The Lisfranc joint is the point at which the metatarsal bones (long bones that lead up to the toes) and the tarsal bones (bones in the arch) connect. The Lisfranc ligament is a tough band of tissue that joins two of these bones. It is important for maintaining proper alignment and strength of this joint.
Injuries to the Lisfranc joint most commonly occur in automobile accident victims, military personnel, runners, horseback riders, football players, and participants of other contact sports. Lisfranc injuries occur as a result of direct or indirect forces to the foot. A direct force often involves something heavy falling on the foot. Indirect force commonly involves twisting the foot. Anyone who has symptoms of a Lisfranc injury should see a foot and ankle surgeon right away.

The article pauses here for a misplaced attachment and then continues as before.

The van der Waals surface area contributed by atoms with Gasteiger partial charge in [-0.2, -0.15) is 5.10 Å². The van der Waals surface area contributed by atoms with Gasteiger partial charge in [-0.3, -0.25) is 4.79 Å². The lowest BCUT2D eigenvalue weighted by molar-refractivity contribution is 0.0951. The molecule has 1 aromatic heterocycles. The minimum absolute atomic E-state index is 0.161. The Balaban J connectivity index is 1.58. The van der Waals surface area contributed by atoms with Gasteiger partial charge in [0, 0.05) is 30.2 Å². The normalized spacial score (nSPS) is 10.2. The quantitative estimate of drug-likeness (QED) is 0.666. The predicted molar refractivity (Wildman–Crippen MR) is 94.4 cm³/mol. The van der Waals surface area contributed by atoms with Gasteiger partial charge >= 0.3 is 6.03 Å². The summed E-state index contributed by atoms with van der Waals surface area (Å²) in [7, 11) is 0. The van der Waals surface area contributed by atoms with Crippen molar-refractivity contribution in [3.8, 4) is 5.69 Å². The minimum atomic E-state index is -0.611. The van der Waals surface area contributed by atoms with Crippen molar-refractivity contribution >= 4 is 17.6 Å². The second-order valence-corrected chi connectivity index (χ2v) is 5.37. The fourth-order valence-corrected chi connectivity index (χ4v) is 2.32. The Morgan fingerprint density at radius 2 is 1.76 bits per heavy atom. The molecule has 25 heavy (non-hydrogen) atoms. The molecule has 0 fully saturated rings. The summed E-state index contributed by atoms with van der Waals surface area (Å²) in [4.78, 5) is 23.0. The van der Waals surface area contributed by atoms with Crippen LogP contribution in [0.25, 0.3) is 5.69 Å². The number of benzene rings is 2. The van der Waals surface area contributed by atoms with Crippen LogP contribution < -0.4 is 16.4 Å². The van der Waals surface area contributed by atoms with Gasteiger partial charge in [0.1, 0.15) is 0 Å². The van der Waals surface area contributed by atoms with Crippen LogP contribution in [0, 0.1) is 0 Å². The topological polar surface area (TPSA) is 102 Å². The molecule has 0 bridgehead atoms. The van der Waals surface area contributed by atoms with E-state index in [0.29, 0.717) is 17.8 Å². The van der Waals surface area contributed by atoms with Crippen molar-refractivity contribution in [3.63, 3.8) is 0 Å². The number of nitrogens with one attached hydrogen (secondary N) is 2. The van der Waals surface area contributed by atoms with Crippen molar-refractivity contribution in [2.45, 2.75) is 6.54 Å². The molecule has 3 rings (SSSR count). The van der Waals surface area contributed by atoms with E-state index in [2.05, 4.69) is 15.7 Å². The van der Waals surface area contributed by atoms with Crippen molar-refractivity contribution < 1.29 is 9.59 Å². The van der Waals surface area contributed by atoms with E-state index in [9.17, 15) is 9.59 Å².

Arthritis and problems with foot alignment may develop. In most cases, arthritis develops several months or longer following a Lisfranc injury, requiring additional treatment.